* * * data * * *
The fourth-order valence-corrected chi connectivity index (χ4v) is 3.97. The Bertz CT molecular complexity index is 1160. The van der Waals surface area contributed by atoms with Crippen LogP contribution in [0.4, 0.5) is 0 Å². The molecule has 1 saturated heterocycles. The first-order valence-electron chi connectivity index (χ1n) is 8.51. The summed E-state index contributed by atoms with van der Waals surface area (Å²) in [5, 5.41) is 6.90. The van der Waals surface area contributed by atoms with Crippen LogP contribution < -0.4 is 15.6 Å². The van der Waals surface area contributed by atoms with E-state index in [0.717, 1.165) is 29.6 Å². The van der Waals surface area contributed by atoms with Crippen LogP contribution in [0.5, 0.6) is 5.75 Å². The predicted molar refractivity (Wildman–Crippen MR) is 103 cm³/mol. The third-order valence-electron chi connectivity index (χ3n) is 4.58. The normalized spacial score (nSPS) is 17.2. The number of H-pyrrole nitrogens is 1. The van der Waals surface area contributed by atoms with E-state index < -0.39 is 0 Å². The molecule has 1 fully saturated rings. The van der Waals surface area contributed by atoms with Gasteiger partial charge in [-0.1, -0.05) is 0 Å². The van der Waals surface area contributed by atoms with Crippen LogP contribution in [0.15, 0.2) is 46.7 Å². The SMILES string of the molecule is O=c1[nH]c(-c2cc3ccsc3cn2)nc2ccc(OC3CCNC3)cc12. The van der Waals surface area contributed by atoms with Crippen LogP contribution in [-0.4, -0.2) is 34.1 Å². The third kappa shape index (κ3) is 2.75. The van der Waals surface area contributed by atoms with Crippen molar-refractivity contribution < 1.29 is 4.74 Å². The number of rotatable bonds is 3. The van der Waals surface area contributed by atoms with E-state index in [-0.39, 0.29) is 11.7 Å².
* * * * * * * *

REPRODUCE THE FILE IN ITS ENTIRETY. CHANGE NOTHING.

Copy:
The fourth-order valence-corrected chi connectivity index (χ4v) is 3.97. The Bertz CT molecular complexity index is 1160. The van der Waals surface area contributed by atoms with Crippen LogP contribution in [0.4, 0.5) is 0 Å². The molecule has 1 saturated heterocycles. The first-order valence-electron chi connectivity index (χ1n) is 8.51. The summed E-state index contributed by atoms with van der Waals surface area (Å²) in [5, 5.41) is 6.90. The van der Waals surface area contributed by atoms with Crippen LogP contribution < -0.4 is 15.6 Å². The van der Waals surface area contributed by atoms with E-state index in [0.717, 1.165) is 29.6 Å². The van der Waals surface area contributed by atoms with Crippen LogP contribution in [0.5, 0.6) is 5.75 Å². The predicted molar refractivity (Wildman–Crippen MR) is 103 cm³/mol. The third-order valence-electron chi connectivity index (χ3n) is 4.58. The normalized spacial score (nSPS) is 17.2. The number of H-pyrrole nitrogens is 1. The van der Waals surface area contributed by atoms with E-state index < -0.39 is 0 Å². The molecule has 1 fully saturated rings. The van der Waals surface area contributed by atoms with Gasteiger partial charge in [-0.1, -0.05) is 0 Å². The van der Waals surface area contributed by atoms with Crippen LogP contribution in [0.15, 0.2) is 46.7 Å². The SMILES string of the molecule is O=c1[nH]c(-c2cc3ccsc3cn2)nc2ccc(OC3CCNC3)cc12. The van der Waals surface area contributed by atoms with Crippen LogP contribution in [-0.4, -0.2) is 34.1 Å². The third kappa shape index (κ3) is 2.75. The van der Waals surface area contributed by atoms with Crippen molar-refractivity contribution < 1.29 is 4.74 Å². The number of rotatable bonds is 3. The van der Waals surface area contributed by atoms with E-state index in [-0.39, 0.29) is 11.7 Å².